In 1846, the World Temperance Convention was held in Covent Garden Theatre, London. Committed to the reduction of the sale and use of alcohol, men and religious denominations came from around the globe to participate in the meeting. Temperance was a cause many reformists held dear, and it was particularly important to the followers of Christianity. They believed alcohol spread poverty, violence, and sin and the reduction or even, eradication of drink would create a better society.
Frederick Douglass strongly believed in temperance, lecturing about its importance throughout his life. He spoke to temperance societies and women’s groups in particular, and believed alcohol endangered the black man’s survival. While in Britain, Douglass occasionally spoke about temperance, and he attended the 1846 World Convention. He was invited to speak on the subject, but not all were content with his speech. Reverend Samuel Cox of Brooklyn, New York (right) started a public exchange with Douglass after the meeting, denouncing his conduct and accusing him of being paid by abolitionists to disrupt the convention. Cox, an antislavery supporter himself, argued that Douglass turned the meeting into a debate about slavery.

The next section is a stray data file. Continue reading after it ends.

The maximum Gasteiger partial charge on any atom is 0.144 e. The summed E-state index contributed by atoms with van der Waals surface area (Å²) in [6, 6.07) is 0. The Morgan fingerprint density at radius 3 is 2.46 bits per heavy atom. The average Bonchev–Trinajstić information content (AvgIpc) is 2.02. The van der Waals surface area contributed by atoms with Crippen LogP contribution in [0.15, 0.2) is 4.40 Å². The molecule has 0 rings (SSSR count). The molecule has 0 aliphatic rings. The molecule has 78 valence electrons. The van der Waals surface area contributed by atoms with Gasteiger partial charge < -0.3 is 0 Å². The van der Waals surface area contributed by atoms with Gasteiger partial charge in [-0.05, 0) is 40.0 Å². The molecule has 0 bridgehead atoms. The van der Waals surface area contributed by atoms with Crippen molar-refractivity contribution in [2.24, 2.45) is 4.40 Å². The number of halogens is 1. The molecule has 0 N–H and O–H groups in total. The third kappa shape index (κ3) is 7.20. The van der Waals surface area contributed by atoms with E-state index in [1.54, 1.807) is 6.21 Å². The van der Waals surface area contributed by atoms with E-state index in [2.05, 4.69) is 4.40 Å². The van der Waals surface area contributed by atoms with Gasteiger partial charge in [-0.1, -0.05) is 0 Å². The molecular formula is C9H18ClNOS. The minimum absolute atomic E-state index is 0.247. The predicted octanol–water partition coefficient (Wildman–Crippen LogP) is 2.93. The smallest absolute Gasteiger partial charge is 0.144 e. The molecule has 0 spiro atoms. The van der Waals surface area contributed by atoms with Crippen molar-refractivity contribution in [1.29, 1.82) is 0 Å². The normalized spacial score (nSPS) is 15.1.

The moral scene was superb and glorious – when Frederick Douglass, the coloured abolitionist agitator came to the platform…[he] was perfectly indiscriminate in his severities, he talked of the American delegates, and to them, as if he had been our schoolmaster, and we his docile and devoted pupils and launched his revengeful missiles against our country.
Douglass refuted the accusations made by Cox, attesting to the thousands of witnesses at the convention if he was lying. He had urged the convention to accept black people into temperance societies, as well as supporting the cause of antislavery. His reply was published in many abolitionist newspapers.
Sir, you claim to be a Christian, a philanthropist, and an abolitionist. Were you truly entitled to any one of these names, you would have been delighted at seeing one of Africa’s despised children cordially received and warmly welcomed…[this] tells the whole story of your abolitionism and stamps your pretensions to abolition as brazen hypocrisy or self-deception.
More than anything, Douglass’s experience in England alone testifies that slavery remained a controversial issue. It divided the Evangelical Alliance, and compromises had to be made before the meeting could continue. Slavery was disruptive, even in Britain, and visiting Americans at the Temperance Convention or the Alliance could not escape it. These experiences also show that support for antislavery was not united; indeed, those that campaigned for the end of slavery had many ideas over the nature of abolition.